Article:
The ‘out’ campaign to persuade Britain to leave the EU has no tangible benefits to show voters and can only offer an abyss of uncertainty and risk, according to Martin Temple, chair of the EEF.
Speaking at the EEF’s annual dinner, Temple laid out the economic and political argument for staying in the EU and called for the UK to take a leading role in driving reform from within.
Highlighting the importance of the EU economically, Temple said, “Our manufacturers, big and small depend on access to it, its supply chains and production networks. Large and easy access to market matters far more than just its spending power. It matters because it is a platform for scale. Big domestic markets allow their companies to grow quickly and take a strong global position.
“The EU is a useful whipping post for populists but the facts of our economic lives in Britain are European. The job of our elected politicians is to commit themselves to using the power and influence they have to make it work better, rather than make excuses about the limitations they face, and simply giving up and taking us out into an abyss of uncertainty and risk.”
Being in the EU gives us certainty, whereas those who argue we should leave can only offer uncertainty and risk
Temple also highlighted the attractiveness of the UK being in the EU as a magnet for Foreign Direct Investment and the risk to high value, high skill jobs should the UK leave: “In short, the great risk of leaving is that our country would be economically poorer. Being in the EU gives us certainty, whereas those who argue we should leave can only offer uncertainty and risk with few, if any, real tangible benefits. The risk our companies might be less prosperous, the jobs of the people who work for them less secure, their future pension worth less. We have to convince people, in a language they understand that, economically, they and their families have a quality of life which is better for us being a member.”
Were we to leave the EU now nobody knows what will happen
Temple also warned of the political risks of leaving and a diminished role for the UK in world affairs: “Were we to leave the EU now at a time when the continent faces challenges, perhaps greater than at any time since its creation, from a volatile middle east and, a turbulent world economy, nobody knows what will happen. But, what I do know, there is a risk it will create considerable uncertainty and could make these dangers still more threatening.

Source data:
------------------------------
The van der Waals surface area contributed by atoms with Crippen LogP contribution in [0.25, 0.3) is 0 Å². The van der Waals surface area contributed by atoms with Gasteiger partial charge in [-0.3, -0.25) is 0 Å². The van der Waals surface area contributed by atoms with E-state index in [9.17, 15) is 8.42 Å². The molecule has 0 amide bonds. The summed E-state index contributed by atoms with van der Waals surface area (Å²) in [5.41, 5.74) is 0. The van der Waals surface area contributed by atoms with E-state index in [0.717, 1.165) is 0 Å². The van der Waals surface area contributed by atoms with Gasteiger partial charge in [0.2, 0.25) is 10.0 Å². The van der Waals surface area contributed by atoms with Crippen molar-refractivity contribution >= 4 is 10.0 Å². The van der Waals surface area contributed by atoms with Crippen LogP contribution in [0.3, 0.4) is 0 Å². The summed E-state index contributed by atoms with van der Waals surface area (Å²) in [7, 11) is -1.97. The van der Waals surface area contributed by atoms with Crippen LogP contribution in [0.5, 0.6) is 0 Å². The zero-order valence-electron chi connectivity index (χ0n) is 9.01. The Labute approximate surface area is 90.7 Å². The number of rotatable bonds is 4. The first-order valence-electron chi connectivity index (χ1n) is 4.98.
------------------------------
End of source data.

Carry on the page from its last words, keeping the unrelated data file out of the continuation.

“Domestically, an English exit majority, with the potential opposite outcome in Scotland, would put even greater strain on the Union. Internationally, leaving would diminish both our, and the EU’s, place in the world and significantly affect the relations countries such as the United States, Russia and Asian powers have with the UK and Europe.”
Temple added however, that Europe cannot remain where it is and that a ‘one size all fits’ policy cannot be the only option going forward. Praising the Prime Minister’s attempts to fight for change he will say: “The Prime Minister may, or may not, have agreed a good deal for us last week. That’s a matter of personal opinion but, what he is fighting for is worth having. The recognition there is more than one way forward than “ever closer political union”, the stress on the importance of competitiveness, lower business costs and protection for countries outside the eurozone are important in themselves.
According to a recent EEF survey on the topic, 61% of EEF members want the UK to remain in the EU, while just 5% support a ‘Brexit
“They also have a broader importance in the shape of a rebuff for the dead hand of Brussels bureaucracy, a recognition that the social market needs a bit more market and, that the problems facing countries from the Balkans to the Baltic to Iberia cannot be shoehorned into a single ‘one size fits all’ policy.”
According to a recent EEF survey on the topic, 61% of EEF members want the UK to remain in the EU, while just 5% support a ‘Brexit’. Respondents said that the main advantage for business of remaining in the EU is that it makes it easier for UK companies to start exporting (81%), whilst the main disadvantage is red tape (72%).